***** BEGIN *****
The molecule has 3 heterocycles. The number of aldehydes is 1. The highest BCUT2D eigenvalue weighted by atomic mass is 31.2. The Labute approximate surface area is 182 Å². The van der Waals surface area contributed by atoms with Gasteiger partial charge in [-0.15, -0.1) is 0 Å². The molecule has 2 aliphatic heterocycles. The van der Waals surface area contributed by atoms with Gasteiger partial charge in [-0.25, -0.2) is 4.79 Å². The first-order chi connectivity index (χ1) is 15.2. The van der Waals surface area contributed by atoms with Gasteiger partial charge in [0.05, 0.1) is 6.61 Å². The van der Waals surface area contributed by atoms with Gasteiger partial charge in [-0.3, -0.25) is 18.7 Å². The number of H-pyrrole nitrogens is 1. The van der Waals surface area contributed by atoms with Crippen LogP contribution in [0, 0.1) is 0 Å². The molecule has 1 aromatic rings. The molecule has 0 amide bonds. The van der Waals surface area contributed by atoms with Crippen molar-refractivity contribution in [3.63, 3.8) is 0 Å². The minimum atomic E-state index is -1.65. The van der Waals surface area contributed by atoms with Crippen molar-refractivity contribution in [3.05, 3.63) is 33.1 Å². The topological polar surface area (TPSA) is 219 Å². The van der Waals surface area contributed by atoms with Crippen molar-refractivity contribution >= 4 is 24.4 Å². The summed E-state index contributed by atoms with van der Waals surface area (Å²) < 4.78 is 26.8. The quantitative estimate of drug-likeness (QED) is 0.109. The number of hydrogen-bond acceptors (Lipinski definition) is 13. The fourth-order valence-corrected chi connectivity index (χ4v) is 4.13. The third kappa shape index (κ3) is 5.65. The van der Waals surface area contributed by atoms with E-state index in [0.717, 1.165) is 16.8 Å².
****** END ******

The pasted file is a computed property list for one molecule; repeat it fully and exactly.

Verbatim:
The molecule has 3 heterocycles. The number of aldehydes is 1. The highest BCUT2D eigenvalue weighted by atomic mass is 31.2. The Labute approximate surface area is 182 Å². The van der Waals surface area contributed by atoms with Gasteiger partial charge in [-0.15, -0.1) is 0 Å². The molecule has 2 aliphatic heterocycles. The van der Waals surface area contributed by atoms with Gasteiger partial charge in [-0.25, -0.2) is 4.79 Å². The first-order chi connectivity index (χ1) is 15.2. The van der Waals surface area contributed by atoms with Gasteiger partial charge in [0.05, 0.1) is 6.61 Å². The van der Waals surface area contributed by atoms with Gasteiger partial charge in [-0.3, -0.25) is 18.7 Å². The number of H-pyrrole nitrogens is 1. The van der Waals surface area contributed by atoms with Crippen LogP contribution in [0, 0.1) is 0 Å². The molecule has 1 aromatic rings. The molecule has 0 amide bonds. The van der Waals surface area contributed by atoms with Crippen molar-refractivity contribution in [3.63, 3.8) is 0 Å². The minimum atomic E-state index is -1.65. The van der Waals surface area contributed by atoms with Crippen molar-refractivity contribution in [3.05, 3.63) is 33.1 Å². The topological polar surface area (TPSA) is 219 Å². The van der Waals surface area contributed by atoms with Crippen molar-refractivity contribution >= 4 is 24.4 Å². The summed E-state index contributed by atoms with van der Waals surface area (Å²) < 4.78 is 26.8. The quantitative estimate of drug-likeness (QED) is 0.109. The number of hydrogen-bond acceptors (Lipinski definition) is 13. The fourth-order valence-corrected chi connectivity index (χ4v) is 4.13. The third kappa shape index (κ3) is 5.65. The van der Waals surface area contributed by atoms with E-state index in [0.717, 1.165) is 16.8 Å².